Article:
Note: To protect the privacy of our members, e-mail addresses have been removed from the archived messages. As a result, some links may be broken.

Lesson Plans


Re: Analagous Color lessons

[ Thread ][ Subject ][ Author ][ Date ]
JUDIEJ48
Sun, 20 Apr 1997 03:44:41 -0400 (EDT)


I have my high school students do a similar project when we start our unit on
painting. Beginning with color theory, they design a color wheel on
cardboard round cutouts by dividing the circle into 12 equal sections, then
design identical geometric patterns in each of the wedges. At the top of the
wedge (outer edge of circle) they arrange and paint (tempera or acrylic) the
order of colors as they appear on a color wheel. In the middle, they mix
tints of each of the colors. At the point of the wedge, they mix shades of
each of the colors. Sometimes they fill in some areas with black and white.
The designs are usually quite strong and resemble rose windows. Also an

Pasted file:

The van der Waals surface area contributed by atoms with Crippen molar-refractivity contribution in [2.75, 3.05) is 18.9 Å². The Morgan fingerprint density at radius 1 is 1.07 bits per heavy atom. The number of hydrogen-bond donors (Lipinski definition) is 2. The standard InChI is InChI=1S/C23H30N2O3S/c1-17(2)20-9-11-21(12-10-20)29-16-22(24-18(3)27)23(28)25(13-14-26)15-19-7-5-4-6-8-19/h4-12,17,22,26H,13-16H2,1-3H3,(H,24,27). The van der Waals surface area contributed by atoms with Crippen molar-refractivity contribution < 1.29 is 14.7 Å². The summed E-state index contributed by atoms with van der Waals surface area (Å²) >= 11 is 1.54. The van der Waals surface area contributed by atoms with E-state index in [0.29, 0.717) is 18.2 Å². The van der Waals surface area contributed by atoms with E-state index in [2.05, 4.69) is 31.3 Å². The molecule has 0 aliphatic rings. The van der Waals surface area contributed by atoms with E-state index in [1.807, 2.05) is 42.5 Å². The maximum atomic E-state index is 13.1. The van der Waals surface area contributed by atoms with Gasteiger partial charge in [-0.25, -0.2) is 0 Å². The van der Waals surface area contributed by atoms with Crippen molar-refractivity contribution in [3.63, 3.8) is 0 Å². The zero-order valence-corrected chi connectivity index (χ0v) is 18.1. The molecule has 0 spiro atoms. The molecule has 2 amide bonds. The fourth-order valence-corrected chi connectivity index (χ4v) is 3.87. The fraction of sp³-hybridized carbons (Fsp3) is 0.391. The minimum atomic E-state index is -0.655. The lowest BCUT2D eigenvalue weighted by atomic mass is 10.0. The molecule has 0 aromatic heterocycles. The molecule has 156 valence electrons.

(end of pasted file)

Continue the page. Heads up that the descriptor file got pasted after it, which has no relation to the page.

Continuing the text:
excellent example of radial balance. This leads into the next section of
color theory--illustrating seven different color schemes--complementary,
split complementary, analagous, monochromatic, triadic, cool colors, and
warm colors. They draw seven 6 inch squares on a large sheet of paper (or
you could use 6 inch white mat board squares--frame shops give away mat board
scraps which is nice for this). In each of the squares, they are to draw the
same composition-- usually a simple abstract design using geometric shapes.
Then each square is painted to demonstrate each of the seven color schemes
listed above. They are instructed to use tints and shades in each of the
compositons also. Students are instructed to sign their compositions in the
lower right corner. If they use the mat board squares, these make a fabulous
"quilt" like collage when shown all together (entire class). I try
displaying in groups a lot.

Hope you can follow my long instructions.

Good luck!

Judie J
Atlanta, GA